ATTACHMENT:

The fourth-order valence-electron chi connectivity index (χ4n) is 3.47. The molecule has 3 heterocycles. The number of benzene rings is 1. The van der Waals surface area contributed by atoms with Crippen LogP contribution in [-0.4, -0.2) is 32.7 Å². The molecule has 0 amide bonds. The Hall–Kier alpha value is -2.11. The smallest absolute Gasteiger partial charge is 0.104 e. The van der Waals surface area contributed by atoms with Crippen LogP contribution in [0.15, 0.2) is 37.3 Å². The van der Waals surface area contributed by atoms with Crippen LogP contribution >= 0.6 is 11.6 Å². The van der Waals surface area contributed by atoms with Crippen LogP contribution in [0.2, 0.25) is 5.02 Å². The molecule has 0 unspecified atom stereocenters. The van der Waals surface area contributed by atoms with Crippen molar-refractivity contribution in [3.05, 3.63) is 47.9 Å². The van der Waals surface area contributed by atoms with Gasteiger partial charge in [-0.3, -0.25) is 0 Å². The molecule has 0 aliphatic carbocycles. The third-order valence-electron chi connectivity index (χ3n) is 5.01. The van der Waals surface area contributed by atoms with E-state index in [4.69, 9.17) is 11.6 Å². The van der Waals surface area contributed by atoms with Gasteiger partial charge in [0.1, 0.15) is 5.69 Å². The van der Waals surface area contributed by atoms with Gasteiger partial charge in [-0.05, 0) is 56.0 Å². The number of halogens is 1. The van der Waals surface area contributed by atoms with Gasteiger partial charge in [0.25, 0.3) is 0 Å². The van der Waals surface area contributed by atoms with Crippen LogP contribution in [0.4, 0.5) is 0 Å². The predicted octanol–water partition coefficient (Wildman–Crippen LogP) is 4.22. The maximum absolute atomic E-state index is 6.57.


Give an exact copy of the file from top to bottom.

The fourth-order valence-electron chi connectivity index (χ4n) is 3.47. The molecule has 3 heterocycles. The number of benzene rings is 1. The van der Waals surface area contributed by atoms with Crippen LogP contribution in [-0.4, -0.2) is 32.7 Å². The molecule has 0 amide bonds. The Hall–Kier alpha value is -2.11. The smallest absolute Gasteiger partial charge is 0.104 e. The van der Waals surface area contributed by atoms with Crippen LogP contribution in [0.15, 0.2) is 37.3 Å². The van der Waals surface area contributed by atoms with Crippen LogP contribution >= 0.6 is 11.6 Å². The van der Waals surface area contributed by atoms with Crippen LogP contribution in [0.2, 0.25) is 5.02 Å². The molecule has 0 unspecified atom stereocenters. The van der Waals surface area contributed by atoms with Crippen molar-refractivity contribution in [3.05, 3.63) is 47.9 Å². The van der Waals surface area contributed by atoms with Gasteiger partial charge in [-0.3, -0.25) is 0 Å². The molecule has 0 aliphatic carbocycles. The third-order valence-electron chi connectivity index (χ3n) is 5.01. The van der Waals surface area contributed by atoms with E-state index in [4.69, 9.17) is 11.6 Å². The van der Waals surface area contributed by atoms with Gasteiger partial charge in [0.1, 0.15) is 5.69 Å². The van der Waals surface area contributed by atoms with Gasteiger partial charge in [-0.05, 0) is 56.0 Å². The number of halogens is 1. The van der Waals surface area contributed by atoms with Gasteiger partial charge in [0.25, 0.3) is 0 Å². The van der Waals surface area contributed by atoms with Crippen LogP contribution in [0.4, 0.5) is 0 Å². The predicted octanol–water partition coefficient (Wildman–Crippen LogP) is 4.22. The maximum absolute atomic E-state index is 6.57.